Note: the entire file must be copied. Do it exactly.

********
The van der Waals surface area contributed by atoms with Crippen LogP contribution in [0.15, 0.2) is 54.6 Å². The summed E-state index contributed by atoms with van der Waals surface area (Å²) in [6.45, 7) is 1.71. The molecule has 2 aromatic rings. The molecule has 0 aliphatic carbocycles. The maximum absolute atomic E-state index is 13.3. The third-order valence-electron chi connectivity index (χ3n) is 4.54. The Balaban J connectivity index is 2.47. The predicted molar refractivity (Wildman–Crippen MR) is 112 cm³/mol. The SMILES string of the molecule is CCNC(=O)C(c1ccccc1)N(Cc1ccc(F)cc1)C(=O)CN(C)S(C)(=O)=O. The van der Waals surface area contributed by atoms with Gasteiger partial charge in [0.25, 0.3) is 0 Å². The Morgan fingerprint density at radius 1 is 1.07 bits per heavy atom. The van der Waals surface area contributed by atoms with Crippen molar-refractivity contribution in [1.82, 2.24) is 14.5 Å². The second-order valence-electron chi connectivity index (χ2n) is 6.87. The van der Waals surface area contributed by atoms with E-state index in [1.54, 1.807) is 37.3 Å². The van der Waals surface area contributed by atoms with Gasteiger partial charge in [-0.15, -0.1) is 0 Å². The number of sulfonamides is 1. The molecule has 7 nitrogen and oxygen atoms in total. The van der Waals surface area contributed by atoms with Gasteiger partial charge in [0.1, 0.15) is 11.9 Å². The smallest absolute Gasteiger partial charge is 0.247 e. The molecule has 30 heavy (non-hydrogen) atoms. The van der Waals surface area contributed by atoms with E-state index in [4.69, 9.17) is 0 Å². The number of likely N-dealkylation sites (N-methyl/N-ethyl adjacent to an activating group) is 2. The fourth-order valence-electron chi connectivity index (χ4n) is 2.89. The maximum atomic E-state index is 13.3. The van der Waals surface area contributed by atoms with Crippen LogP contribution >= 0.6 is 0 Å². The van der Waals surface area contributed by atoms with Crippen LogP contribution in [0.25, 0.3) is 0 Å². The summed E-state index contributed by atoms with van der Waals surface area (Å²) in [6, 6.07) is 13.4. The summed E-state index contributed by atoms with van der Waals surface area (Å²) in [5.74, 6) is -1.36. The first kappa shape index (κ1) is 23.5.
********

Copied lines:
The van der Waals surface area contributed by atoms with Crippen LogP contribution in [0.15, 0.2) is 54.6 Å². The summed E-state index contributed by atoms with van der Waals surface area (Å²) in [6.45, 7) is 1.71. The molecule has 2 aromatic rings. The molecule has 0 aliphatic carbocycles. The maximum absolute atomic E-state index is 13.3. The third-order valence-electron chi connectivity index (χ3n) is 4.54. The Balaban J connectivity index is 2.47. The predicted molar refractivity (Wildman–Crippen MR) is 112 cm³/mol. The SMILES string of the molecule is CCNC(=O)C(c1ccccc1)N(Cc1ccc(F)cc1)C(=O)CN(C)S(C)(=O)=O. The van der Waals surface area contributed by atoms with Gasteiger partial charge in [0.25, 0.3) is 0 Å². The Morgan fingerprint density at radius 1 is 1.07 bits per heavy atom. The van der Waals surface area contributed by atoms with Crippen molar-refractivity contribution in [1.82, 2.24) is 14.5 Å². The second-order valence-electron chi connectivity index (χ2n) is 6.87. The van der Waals surface area contributed by atoms with E-state index in [1.54, 1.807) is 37.3 Å². The van der Waals surface area contributed by atoms with Gasteiger partial charge in [-0.15, -0.1) is 0 Å². The number of sulfonamides is 1. The molecule has 7 nitrogen and oxygen atoms in total. The van der Waals surface area contributed by atoms with Gasteiger partial charge in [0.1, 0.15) is 11.9 Å². The smallest absolute Gasteiger partial charge is 0.247 e. The molecule has 30 heavy (non-hydrogen) atoms. The van der Waals surface area contributed by atoms with E-state index in [4.69, 9.17) is 0 Å². The number of likely N-dealkylation sites (N-methyl/N-ethyl adjacent to an activating group) is 2. The fourth-order valence-electron chi connectivity index (χ4n) is 2.89. The maximum atomic E-state index is 13.3. The van der Waals surface area contributed by atoms with Crippen LogP contribution >= 0.6 is 0 Å². The van der Waals surface area contributed by atoms with Crippen LogP contribution in [0.25, 0.3) is 0 Å². The summed E-state index contributed by atoms with van der Waals surface area (Å²) in [6, 6.07) is 13.4. The summed E-state index contributed by atoms with van der Waals surface area (Å²) in [5.74, 6) is -1.36. The first kappa shape index (κ1) is 23.5.